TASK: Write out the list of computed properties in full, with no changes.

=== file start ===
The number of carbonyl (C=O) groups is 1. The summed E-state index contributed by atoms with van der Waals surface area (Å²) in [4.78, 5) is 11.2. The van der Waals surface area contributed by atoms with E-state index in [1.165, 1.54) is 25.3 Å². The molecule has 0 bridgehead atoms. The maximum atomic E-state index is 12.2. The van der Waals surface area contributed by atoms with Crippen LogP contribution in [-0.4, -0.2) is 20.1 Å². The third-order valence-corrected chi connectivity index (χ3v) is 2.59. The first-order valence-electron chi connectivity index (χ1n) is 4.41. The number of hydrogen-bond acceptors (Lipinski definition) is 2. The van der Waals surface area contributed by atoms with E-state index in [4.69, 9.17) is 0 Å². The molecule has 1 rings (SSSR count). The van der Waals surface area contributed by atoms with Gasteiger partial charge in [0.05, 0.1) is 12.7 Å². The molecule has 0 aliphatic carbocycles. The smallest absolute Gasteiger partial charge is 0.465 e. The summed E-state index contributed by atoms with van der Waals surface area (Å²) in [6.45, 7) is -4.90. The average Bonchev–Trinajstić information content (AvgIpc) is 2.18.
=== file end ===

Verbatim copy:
The number of carbonyl (C=O) groups is 1. The summed E-state index contributed by atoms with van der Waals surface area (Å²) in [4.78, 5) is 11.2. The van der Waals surface area contributed by atoms with E-state index in [1.165, 1.54) is 25.3 Å². The molecule has 0 bridgehead atoms. The maximum atomic E-state index is 12.2. The van der Waals surface area contributed by atoms with Crippen LogP contribution in [-0.4, -0.2) is 20.1 Å². The third-order valence-corrected chi connectivity index (χ3v) is 2.59. The first-order valence-electron chi connectivity index (χ1n) is 4.41. The number of hydrogen-bond acceptors (Lipinski definition) is 2. The van der Waals surface area contributed by atoms with E-state index in [4.69, 9.17) is 0 Å². The molecule has 1 rings (SSSR count). The van der Waals surface area contributed by atoms with Gasteiger partial charge in [0.05, 0.1) is 12.7 Å². The molecule has 0 aliphatic carbocycles. The smallest absolute Gasteiger partial charge is 0.465 e. The summed E-state index contributed by atoms with van der Waals surface area (Å²) in [6.45, 7) is -4.90. The average Bonchev–Trinajstić information content (AvgIpc) is 2.18.